Do you have a clear understanding of the founding principles of good administrative practice?
Without wishing to sound unkind – I doubt it. Most teachers don’t and I include myself in that.
Teacher training doesn’t cover it (along with so many other things that would actually be useful to teachers in a classroom) and neither does school-based professional development. I know very few office based staff in a school that have even heard of the principles of good administration.
Yet, a school community need to know what good and bad administrative practice looks like and how we can do a better job.
These core ‘compass’ principles have been described as deceptively simple, so simple in fact that they are not widely known or executed in schools which is puzzling.
Good administration by public bodies means:
- Getting it right
- Being customer focused
- Being open and accountable
- Acting fairly and proportionately
- Putting things right
- Seeking continuous improvement
1. Getting it right
- Following the law and taking the rights of those concerned into account
- Following the organisation’s policy and guidance
- Taking proper account of established good practice
- Providing effective services, using appropriately trained and competent staff
- Taking reasonable, timely decisions, based on all relevant considerations
2. Being customer focused
- Ensuring people can access services easily, including those needing reasonable adjustments
- Informing service users what they can expect and what the organisation expects of them
- Keeping to commitments, including any published service standards
- Dealing with people helpfully, promptly and sensitively, taking account of their individual circumstances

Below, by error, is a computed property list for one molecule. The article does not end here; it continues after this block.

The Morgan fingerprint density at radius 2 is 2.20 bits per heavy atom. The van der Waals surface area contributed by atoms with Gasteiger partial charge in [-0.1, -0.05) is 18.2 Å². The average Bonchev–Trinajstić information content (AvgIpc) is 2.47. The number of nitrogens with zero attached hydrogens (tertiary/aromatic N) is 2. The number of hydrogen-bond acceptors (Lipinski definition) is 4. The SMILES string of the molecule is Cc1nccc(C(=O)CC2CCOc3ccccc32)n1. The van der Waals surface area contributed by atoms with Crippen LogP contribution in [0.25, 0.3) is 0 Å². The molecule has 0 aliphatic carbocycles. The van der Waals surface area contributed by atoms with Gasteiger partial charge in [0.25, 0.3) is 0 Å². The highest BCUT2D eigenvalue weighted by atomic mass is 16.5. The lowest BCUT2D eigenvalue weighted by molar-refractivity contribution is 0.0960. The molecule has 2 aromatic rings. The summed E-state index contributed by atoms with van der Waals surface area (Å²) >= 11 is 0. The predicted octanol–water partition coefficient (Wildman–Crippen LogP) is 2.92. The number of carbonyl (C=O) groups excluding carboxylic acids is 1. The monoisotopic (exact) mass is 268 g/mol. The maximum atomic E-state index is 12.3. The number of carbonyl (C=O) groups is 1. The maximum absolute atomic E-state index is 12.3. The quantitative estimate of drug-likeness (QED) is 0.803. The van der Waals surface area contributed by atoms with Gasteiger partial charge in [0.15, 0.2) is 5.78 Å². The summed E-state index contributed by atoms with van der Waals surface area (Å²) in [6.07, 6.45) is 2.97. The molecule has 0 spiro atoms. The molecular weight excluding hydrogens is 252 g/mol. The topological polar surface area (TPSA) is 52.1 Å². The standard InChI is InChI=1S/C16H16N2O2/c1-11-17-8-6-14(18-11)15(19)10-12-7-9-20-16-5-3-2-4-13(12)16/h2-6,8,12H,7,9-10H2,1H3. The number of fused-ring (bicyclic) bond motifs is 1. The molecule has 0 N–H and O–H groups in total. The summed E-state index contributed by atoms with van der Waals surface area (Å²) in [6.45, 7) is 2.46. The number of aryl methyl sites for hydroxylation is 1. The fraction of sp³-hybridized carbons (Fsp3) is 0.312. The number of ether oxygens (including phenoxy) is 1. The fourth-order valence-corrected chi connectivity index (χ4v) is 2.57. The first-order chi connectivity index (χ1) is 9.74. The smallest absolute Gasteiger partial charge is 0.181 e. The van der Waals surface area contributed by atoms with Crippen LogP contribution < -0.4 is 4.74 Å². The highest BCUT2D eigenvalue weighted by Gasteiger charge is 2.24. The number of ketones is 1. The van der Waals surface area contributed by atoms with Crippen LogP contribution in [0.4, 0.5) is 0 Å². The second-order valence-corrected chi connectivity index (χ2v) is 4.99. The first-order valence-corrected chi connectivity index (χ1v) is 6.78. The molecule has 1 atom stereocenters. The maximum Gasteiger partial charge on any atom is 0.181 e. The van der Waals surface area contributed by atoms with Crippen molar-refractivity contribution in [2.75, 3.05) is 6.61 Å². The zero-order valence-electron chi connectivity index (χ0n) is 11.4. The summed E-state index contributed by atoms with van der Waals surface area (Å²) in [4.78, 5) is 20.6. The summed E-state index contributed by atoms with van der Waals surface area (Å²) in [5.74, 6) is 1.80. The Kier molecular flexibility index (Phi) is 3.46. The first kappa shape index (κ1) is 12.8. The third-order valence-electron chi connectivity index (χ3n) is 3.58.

- Responding to service users’ needs flexibly and, where appropriate, coordinating a response with other service providers
- Recognising and respecting the diversity of service users and adopting an inclusive approach
3. Being open and accountable
- Being open and clear about policies and procedures and ensuring information, and any advice provided, is clear, accurate and complete
- Stating the criteria for decision making and giving reasons for decisions
- Handling information properly and appropriately
- Keeping proper and appropriate records
- Taking responsibility for actions
4. Acting fairly and proportionately
- Being impartial and treating people with respect and courtesy
- Treating people without unlawful discrimination or prejudice, and ensuring no conflict of interests
- Dealing with people and issues objectively and consistently
- Ensuring decisions and actions are proportionate, appropriate and fair
5. Putting things right
- Acknowledging mistakes and apologising where appropriate
- Putting mistakes right quickly and effectively
- Providing clear and timely information on how and when to appeal or complain
- Operating an effective complaints procedure, which includes offering a fair and appropriate remedy when a complaint is upheld
6. Seeking continuous improvement
- Reviewing policies and procedures regularly to ensure they are effective
- Asking for feedback and using it to improve services and performance
- Ensuring the organisation learns lessons from complaints and uses them to improve services and performance
These core principles all relate to school life and although we don’t have ‘customers’ (unless you see that in a different light working in an independent setting that is) they support the evaluation of how we do things and are instrumental in improving the teaching-learning process.